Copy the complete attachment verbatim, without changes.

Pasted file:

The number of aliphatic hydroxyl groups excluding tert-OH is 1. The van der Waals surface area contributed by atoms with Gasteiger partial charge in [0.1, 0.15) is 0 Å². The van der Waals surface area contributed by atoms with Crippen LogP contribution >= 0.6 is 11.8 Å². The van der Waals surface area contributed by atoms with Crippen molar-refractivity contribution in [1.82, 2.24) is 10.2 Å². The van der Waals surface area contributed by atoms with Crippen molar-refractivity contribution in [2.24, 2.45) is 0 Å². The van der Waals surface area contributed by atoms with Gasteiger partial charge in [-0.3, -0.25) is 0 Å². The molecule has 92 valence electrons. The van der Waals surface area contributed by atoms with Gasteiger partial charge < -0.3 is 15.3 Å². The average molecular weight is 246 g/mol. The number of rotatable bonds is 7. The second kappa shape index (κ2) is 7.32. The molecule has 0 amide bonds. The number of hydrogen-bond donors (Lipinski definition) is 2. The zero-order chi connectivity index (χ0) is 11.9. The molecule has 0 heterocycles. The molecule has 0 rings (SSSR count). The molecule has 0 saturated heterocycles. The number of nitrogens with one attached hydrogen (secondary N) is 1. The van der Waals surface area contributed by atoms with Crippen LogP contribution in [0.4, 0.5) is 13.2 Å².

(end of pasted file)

The number of aliphatic hydroxyl groups excluding tert-OH is 1. The van der Waals surface area contributed by atoms with Gasteiger partial charge in [0.1, 0.15) is 0 Å². The van der Waals surface area contributed by atoms with Crippen LogP contribution >= 0.6 is 11.8 Å². The van der Waals surface area contributed by atoms with Crippen molar-refractivity contribution in [1.82, 2.24) is 10.2 Å². The van der Waals surface area contributed by atoms with Crippen molar-refractivity contribution in [2.24, 2.45) is 0 Å². The van der Waals surface area contributed by atoms with Gasteiger partial charge in [-0.3, -0.25) is 0 Å². The molecule has 92 valence electrons. The van der Waals surface area contributed by atoms with Gasteiger partial charge < -0.3 is 15.3 Å². The average molecular weight is 246 g/mol. The number of rotatable bonds is 7. The second kappa shape index (κ2) is 7.32. The molecule has 0 amide bonds. The number of hydrogen-bond donors (Lipinski definition) is 2. The zero-order chi connectivity index (χ0) is 11.9. The molecule has 0 heterocycles. The molecule has 0 rings (SSSR count). The molecule has 0 saturated heterocycles. The number of nitrogens with one attached hydrogen (secondary N) is 1. The van der Waals surface area contributed by atoms with Crippen LogP contribution in [0.4, 0.5) is 13.2 Å².